Also found in: Medical, Financial, Acronyms, Idioms.
Without any loss or waiver of rights or privileges.
When a lawsuit is dismissed, the court may enter a judgment against the plaintiff with or without prejudice. When a lawsuit is dismissed without prejudice, it signifies that none of the rights or privileges of the individual involved are considered to be lost or waived. The same holds true when an admission is made or when a motion is denied without prejudice.
The inclusion of the term without prejudice in a judgment of dismissal ordinarily indicates the absence of a decision on the merits and leaves the parties free to litigate the matter in a subsequent action, as though the dismissed action had not been started. Therefore, a dismissal without prejudice makes it unnecessary for the court in which the subsequent action is brought to determine whether that action is based on the same cause as the original action, or whether the identical parties are involved in the two actions.
The purpose and effect of the words without prejudice in a judgment, order, or decree dismissing a suit are to prohibit the defendant from using the doctrine of Res Judicata in any later action by the same plaintiff on the subject matter. The doctrine of res judicata (from the Latin, "a thing decided") is based on the importance of finality in the law. If a court decides a case, the subject of that case is firmly and finally decided between the persons involved in the suit, so no new lawsuit on the same subject may be brought by the persons involved. Therefore, the words without prejudice protect the plaintiff from a defendant's res judicata defense.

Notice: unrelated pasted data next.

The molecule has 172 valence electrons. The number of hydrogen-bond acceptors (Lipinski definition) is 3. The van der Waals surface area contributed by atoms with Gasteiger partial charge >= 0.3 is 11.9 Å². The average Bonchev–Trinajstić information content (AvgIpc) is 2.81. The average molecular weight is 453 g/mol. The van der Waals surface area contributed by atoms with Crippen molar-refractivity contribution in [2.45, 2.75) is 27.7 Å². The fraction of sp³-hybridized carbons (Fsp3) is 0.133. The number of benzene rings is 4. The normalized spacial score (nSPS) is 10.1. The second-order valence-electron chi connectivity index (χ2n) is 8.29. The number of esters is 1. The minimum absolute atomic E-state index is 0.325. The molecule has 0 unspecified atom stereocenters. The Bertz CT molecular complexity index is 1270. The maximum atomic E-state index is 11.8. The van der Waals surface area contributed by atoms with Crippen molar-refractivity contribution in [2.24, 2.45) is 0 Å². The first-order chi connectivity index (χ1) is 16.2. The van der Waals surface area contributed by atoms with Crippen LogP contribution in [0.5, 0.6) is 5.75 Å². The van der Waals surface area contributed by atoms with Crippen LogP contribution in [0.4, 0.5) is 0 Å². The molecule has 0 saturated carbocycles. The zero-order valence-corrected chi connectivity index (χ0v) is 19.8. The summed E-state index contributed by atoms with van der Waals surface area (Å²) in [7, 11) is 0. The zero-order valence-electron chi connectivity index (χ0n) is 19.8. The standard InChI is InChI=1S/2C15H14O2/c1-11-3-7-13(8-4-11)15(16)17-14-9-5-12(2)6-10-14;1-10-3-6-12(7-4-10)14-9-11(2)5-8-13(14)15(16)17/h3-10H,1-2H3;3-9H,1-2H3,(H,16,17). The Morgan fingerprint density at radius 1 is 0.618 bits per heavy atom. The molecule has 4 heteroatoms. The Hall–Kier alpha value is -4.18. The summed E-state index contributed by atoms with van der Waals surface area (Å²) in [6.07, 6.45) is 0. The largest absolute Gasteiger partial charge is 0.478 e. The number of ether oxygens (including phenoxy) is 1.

A court may also enter judgment with prejudice, however. This signifies that the court has made an adjudication on the merits of the case and a final disposition, barring the plaintiff from bringing a new lawsuit based on the same subject. If a new lawsuit is brought, a defendant can properly invoke res judicata as a defense, because a court will not relitigate a matter that has been fully heard before. Often a court will enter a judgment with prejudice if the plaintiff has shown bad faith, misled the court, or persisted in filing frivolous lawsuits.